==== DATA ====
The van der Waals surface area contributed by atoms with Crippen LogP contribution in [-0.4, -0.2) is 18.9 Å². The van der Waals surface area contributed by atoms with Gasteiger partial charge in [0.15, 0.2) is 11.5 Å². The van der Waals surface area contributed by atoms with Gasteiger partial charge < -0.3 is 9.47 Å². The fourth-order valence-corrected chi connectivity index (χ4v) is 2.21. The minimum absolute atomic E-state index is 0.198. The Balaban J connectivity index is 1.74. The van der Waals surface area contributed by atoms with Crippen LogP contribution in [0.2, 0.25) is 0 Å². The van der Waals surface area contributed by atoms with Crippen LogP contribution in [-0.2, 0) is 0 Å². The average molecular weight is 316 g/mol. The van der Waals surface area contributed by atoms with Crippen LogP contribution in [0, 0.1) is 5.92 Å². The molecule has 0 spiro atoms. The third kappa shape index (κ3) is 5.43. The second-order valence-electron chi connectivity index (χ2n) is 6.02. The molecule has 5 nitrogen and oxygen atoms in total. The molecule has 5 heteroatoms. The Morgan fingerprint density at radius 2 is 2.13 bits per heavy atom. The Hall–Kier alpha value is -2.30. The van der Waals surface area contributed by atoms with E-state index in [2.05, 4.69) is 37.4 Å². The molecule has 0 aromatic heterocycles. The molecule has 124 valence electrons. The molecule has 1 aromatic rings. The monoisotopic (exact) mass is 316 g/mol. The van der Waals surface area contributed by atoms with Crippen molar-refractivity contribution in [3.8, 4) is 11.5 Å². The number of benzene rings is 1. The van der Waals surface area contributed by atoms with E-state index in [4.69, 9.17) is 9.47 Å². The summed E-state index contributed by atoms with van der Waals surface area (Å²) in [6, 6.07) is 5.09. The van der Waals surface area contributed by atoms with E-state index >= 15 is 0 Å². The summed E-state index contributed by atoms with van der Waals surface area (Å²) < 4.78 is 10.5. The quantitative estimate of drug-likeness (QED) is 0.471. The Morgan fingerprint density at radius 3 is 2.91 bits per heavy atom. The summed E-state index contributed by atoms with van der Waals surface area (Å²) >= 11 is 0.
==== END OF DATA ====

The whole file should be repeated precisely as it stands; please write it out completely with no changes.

The van der Waals surface area contributed by atoms with Crippen LogP contribution in [-0.4, -0.2) is 18.9 Å². The van der Waals surface area contributed by atoms with Gasteiger partial charge in [0.15, 0.2) is 11.5 Å². The van der Waals surface area contributed by atoms with Gasteiger partial charge < -0.3 is 9.47 Å². The fourth-order valence-corrected chi connectivity index (χ4v) is 2.21. The minimum absolute atomic E-state index is 0.198. The Balaban J connectivity index is 1.74. The van der Waals surface area contributed by atoms with Crippen LogP contribution in [0.2, 0.25) is 0 Å². The van der Waals surface area contributed by atoms with Crippen LogP contribution in [-0.2, 0) is 0 Å². The average molecular weight is 316 g/mol. The van der Waals surface area contributed by atoms with Crippen LogP contribution in [0, 0.1) is 5.92 Å². The molecule has 0 spiro atoms. The third kappa shape index (κ3) is 5.43. The second-order valence-electron chi connectivity index (χ2n) is 6.02. The molecule has 5 nitrogen and oxygen atoms in total. The molecule has 5 heteroatoms. The Morgan fingerprint density at radius 2 is 2.13 bits per heavy atom. The Hall–Kier alpha value is -2.30. The van der Waals surface area contributed by atoms with E-state index in [2.05, 4.69) is 37.4 Å². The molecule has 0 aromatic heterocycles. The molecule has 124 valence electrons. The molecule has 1 aromatic rings. The monoisotopic (exact) mass is 316 g/mol. The van der Waals surface area contributed by atoms with Crippen molar-refractivity contribution in [3.8, 4) is 11.5 Å². The number of benzene rings is 1. The van der Waals surface area contributed by atoms with E-state index in [4.69, 9.17) is 9.47 Å². The summed E-state index contributed by atoms with van der Waals surface area (Å²) in [6, 6.07) is 5.09. The van der Waals surface area contributed by atoms with E-state index >= 15 is 0 Å². The summed E-state index contributed by atoms with van der Waals surface area (Å²) < 4.78 is 10.5. The quantitative estimate of drug-likeness (QED) is 0.471. The Morgan fingerprint density at radius 3 is 2.91 bits per heavy atom. The summed E-state index contributed by atoms with van der Waals surface area (Å²) >= 11 is 0.